A game like Bannerlord requires a lot of testing. Unit tests, Integration tests, end-to-end tests, Scenario tests, Exploratory tests even good-old playtest etc. You can indeed do all of them. If you have the manpower, time and know-how. TW had the time. They didn't have the manpower or know-how. And pouring resource into this would have dire consequences. Yes, it's good for the future and should have been decided at the start of the project so that right now they wouldn't have this mushy code but it's too late to turn back to the whiteboard. They have to live with what they have.

Also, it makes zero sense to compare AlphaGo/AI software to normal games. They serve to a different audience and offers different purpose. They are not following the same or even similar SE pattern. Also, AlphaGo's aim is not to make the games' fun or visually appealing.
 
Black Magic

Anyway, you missed the point in there. You cannot test 3D Sandbox RPG game with unit tests only. You cannot do that for any software. Isolated or not, individual units can work flawlessly in an isolated environment and after integration, they can work like crap. Based on your perspective all software can be tested via Unit testing since it's "isolating" them enough. That's not the case and that's a thing that eliminates you instantly if you say in your interview.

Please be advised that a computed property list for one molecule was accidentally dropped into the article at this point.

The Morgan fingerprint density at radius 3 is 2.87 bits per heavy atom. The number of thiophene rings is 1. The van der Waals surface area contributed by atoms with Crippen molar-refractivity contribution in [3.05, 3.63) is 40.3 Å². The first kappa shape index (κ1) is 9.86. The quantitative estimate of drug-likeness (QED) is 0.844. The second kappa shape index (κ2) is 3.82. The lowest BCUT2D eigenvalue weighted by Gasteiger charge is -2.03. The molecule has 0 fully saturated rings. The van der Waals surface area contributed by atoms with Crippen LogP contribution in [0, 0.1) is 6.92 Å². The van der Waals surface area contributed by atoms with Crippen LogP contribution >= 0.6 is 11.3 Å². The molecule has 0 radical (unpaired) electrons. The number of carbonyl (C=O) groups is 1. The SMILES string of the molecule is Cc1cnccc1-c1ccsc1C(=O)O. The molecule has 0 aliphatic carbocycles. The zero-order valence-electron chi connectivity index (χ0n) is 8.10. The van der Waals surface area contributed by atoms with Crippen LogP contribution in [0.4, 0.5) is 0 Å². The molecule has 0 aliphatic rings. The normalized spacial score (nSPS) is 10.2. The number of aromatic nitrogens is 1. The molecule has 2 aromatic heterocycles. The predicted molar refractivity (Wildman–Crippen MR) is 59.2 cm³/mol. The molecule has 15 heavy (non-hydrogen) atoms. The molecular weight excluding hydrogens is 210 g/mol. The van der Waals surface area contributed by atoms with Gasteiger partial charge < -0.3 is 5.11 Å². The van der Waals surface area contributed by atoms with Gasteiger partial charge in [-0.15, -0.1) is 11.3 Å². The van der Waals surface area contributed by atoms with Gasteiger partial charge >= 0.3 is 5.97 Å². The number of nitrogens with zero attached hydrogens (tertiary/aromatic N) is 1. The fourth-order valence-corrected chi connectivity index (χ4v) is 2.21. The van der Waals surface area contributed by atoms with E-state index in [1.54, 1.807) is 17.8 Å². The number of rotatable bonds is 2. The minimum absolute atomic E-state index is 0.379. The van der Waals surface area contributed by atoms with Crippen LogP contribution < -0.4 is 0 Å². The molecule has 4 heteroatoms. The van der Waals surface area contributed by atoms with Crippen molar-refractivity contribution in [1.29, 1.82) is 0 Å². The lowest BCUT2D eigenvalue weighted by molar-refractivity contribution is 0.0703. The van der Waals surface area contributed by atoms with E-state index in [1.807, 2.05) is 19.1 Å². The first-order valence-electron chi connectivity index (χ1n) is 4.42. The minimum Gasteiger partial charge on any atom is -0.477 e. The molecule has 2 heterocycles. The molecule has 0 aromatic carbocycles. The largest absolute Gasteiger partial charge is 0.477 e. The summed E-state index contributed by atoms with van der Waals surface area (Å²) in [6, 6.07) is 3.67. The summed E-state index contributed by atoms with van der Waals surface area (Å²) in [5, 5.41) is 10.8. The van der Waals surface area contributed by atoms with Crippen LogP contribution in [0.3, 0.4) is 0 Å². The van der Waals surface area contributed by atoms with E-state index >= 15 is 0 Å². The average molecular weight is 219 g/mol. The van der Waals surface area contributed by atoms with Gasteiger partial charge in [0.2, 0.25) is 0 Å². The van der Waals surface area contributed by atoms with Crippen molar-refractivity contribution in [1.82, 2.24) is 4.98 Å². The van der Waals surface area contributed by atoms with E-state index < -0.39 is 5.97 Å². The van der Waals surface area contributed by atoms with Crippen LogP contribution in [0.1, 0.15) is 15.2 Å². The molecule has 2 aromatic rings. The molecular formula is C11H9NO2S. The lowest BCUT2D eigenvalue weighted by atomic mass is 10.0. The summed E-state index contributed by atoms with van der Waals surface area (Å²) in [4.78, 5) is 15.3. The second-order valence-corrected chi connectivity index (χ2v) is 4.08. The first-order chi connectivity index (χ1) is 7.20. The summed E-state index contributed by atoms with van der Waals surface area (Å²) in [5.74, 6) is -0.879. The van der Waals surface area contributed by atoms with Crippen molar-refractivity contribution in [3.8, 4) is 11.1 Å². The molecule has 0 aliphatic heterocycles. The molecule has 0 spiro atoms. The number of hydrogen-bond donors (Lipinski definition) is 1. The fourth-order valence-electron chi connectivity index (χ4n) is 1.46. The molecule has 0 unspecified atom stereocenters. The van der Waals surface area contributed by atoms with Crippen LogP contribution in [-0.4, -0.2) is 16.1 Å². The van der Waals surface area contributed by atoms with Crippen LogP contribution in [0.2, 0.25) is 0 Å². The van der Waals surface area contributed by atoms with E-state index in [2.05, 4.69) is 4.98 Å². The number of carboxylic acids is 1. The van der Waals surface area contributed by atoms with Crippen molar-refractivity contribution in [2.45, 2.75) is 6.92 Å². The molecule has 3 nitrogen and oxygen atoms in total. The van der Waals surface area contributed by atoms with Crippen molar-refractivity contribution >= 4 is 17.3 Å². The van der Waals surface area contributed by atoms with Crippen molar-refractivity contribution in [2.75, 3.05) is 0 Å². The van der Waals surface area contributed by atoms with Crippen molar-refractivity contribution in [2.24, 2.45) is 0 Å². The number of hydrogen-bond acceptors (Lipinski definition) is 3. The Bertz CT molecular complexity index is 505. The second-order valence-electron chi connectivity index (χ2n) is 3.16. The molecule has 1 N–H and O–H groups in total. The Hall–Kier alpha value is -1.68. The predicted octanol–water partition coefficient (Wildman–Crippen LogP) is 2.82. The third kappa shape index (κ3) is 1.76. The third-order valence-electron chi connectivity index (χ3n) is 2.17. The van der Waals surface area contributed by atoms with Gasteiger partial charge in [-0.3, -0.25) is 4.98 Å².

Unlike mainstream software, games also need Scenario and Exploratory Testing as well. But what he meant by "live testing" is actually end-to-end testing. So yes, the game does need "live" testing. I think they do have basic E2E tests but coverage is low. Most of the individual fixes are manually tested.
A game like Bannerlord requires a lot of testing. Unit tests, Integration tests, end-to-end tests, Scenario tests, Exploratory tests even good-old playtest etc. You can indeed do all of them. If you have the manpower, time and know-how. TW had the time. They didn't have the manpower or know-how. And pouring resource into this would have dire consequences. Yes, it's good for the future and should have been decided at the start of the project so that right now they wouldn't have this mushy code but it's too late to turn back to the whiteboard. They have to live with what they have.